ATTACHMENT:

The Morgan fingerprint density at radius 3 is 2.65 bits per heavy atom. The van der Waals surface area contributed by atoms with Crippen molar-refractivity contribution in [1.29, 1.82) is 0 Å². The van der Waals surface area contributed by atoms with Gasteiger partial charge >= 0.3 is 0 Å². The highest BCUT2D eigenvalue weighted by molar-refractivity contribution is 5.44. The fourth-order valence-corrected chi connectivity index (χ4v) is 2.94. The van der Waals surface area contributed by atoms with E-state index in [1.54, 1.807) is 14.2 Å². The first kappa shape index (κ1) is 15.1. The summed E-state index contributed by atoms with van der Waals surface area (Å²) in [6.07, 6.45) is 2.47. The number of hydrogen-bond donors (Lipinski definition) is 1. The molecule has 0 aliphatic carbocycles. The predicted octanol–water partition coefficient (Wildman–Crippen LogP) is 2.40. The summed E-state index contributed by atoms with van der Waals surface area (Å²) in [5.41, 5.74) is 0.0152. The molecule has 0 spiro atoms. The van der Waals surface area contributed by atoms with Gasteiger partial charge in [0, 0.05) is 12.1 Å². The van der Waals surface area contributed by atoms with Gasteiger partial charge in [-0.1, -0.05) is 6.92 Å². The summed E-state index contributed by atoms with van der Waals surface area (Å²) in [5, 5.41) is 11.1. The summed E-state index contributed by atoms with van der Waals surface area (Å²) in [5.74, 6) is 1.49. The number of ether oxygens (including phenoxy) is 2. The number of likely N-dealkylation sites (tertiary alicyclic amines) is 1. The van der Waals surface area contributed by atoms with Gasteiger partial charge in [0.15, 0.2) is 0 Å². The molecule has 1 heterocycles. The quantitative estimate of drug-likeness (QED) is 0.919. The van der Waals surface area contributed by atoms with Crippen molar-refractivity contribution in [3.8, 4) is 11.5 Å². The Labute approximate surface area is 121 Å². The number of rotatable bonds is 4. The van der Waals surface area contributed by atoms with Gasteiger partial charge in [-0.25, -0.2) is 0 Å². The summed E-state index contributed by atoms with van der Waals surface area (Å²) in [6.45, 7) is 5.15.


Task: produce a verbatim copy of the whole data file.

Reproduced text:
The Morgan fingerprint density at radius 3 is 2.65 bits per heavy atom. The van der Waals surface area contributed by atoms with Crippen molar-refractivity contribution in [1.29, 1.82) is 0 Å². The van der Waals surface area contributed by atoms with Gasteiger partial charge >= 0.3 is 0 Å². The highest BCUT2D eigenvalue weighted by molar-refractivity contribution is 5.44. The fourth-order valence-corrected chi connectivity index (χ4v) is 2.94. The van der Waals surface area contributed by atoms with E-state index in [1.54, 1.807) is 14.2 Å². The first kappa shape index (κ1) is 15.1. The summed E-state index contributed by atoms with van der Waals surface area (Å²) in [6.07, 6.45) is 2.47. The number of hydrogen-bond donors (Lipinski definition) is 1. The molecule has 0 aliphatic carbocycles. The predicted octanol–water partition coefficient (Wildman–Crippen LogP) is 2.40. The summed E-state index contributed by atoms with van der Waals surface area (Å²) in [5.41, 5.74) is 0.0152. The molecule has 0 spiro atoms. The van der Waals surface area contributed by atoms with Gasteiger partial charge in [0, 0.05) is 12.1 Å². The van der Waals surface area contributed by atoms with Gasteiger partial charge in [-0.1, -0.05) is 6.92 Å². The summed E-state index contributed by atoms with van der Waals surface area (Å²) in [5, 5.41) is 11.1. The summed E-state index contributed by atoms with van der Waals surface area (Å²) in [5.74, 6) is 1.49. The number of ether oxygens (including phenoxy) is 2. The number of likely N-dealkylation sites (tertiary alicyclic amines) is 1. The van der Waals surface area contributed by atoms with Gasteiger partial charge in [0.15, 0.2) is 0 Å². The molecule has 1 heterocycles. The quantitative estimate of drug-likeness (QED) is 0.919. The van der Waals surface area contributed by atoms with Crippen molar-refractivity contribution in [3.8, 4) is 11.5 Å². The Labute approximate surface area is 121 Å². The number of rotatable bonds is 4. The van der Waals surface area contributed by atoms with Gasteiger partial charge in [-0.25, -0.2) is 0 Å². The summed E-state index contributed by atoms with van der Waals surface area (Å²) in [6.45, 7) is 5.15.